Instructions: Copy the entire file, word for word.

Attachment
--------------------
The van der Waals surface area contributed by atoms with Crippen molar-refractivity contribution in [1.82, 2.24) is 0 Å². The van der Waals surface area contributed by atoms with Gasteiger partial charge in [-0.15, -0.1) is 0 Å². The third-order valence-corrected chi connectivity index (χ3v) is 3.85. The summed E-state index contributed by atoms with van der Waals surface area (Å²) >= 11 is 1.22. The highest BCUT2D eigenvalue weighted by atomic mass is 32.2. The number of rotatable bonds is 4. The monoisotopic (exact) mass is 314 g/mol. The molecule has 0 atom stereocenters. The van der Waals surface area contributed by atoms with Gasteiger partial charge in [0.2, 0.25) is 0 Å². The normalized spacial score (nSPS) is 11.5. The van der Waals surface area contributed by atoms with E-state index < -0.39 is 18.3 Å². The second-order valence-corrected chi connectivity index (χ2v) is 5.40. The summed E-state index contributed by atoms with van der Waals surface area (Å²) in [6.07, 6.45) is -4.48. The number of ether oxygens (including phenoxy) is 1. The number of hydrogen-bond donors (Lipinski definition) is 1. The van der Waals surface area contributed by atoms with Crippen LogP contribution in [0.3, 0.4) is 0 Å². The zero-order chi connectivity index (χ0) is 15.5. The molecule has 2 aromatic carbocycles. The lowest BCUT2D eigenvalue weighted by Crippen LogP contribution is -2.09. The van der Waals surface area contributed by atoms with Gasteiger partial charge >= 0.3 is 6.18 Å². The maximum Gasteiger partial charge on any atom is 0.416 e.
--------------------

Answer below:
The van der Waals surface area contributed by atoms with Crippen molar-refractivity contribution in [1.82, 2.24) is 0 Å². The van der Waals surface area contributed by atoms with Gasteiger partial charge in [-0.15, -0.1) is 0 Å². The third-order valence-corrected chi connectivity index (χ3v) is 3.85. The summed E-state index contributed by atoms with van der Waals surface area (Å²) >= 11 is 1.22. The highest BCUT2D eigenvalue weighted by atomic mass is 32.2. The number of rotatable bonds is 4. The monoisotopic (exact) mass is 314 g/mol. The molecule has 0 atom stereocenters. The van der Waals surface area contributed by atoms with Gasteiger partial charge in [0.2, 0.25) is 0 Å². The normalized spacial score (nSPS) is 11.5. The van der Waals surface area contributed by atoms with E-state index < -0.39 is 18.3 Å². The second-order valence-corrected chi connectivity index (χ2v) is 5.40. The summed E-state index contributed by atoms with van der Waals surface area (Å²) in [6.07, 6.45) is -4.48. The number of ether oxygens (including phenoxy) is 1. The number of hydrogen-bond donors (Lipinski definition) is 1. The van der Waals surface area contributed by atoms with Crippen LogP contribution in [0.3, 0.4) is 0 Å². The zero-order chi connectivity index (χ0) is 15.5. The molecule has 2 aromatic carbocycles. The lowest BCUT2D eigenvalue weighted by Crippen LogP contribution is -2.09. The van der Waals surface area contributed by atoms with Gasteiger partial charge >= 0.3 is 6.18 Å². The maximum Gasteiger partial charge on any atom is 0.416 e.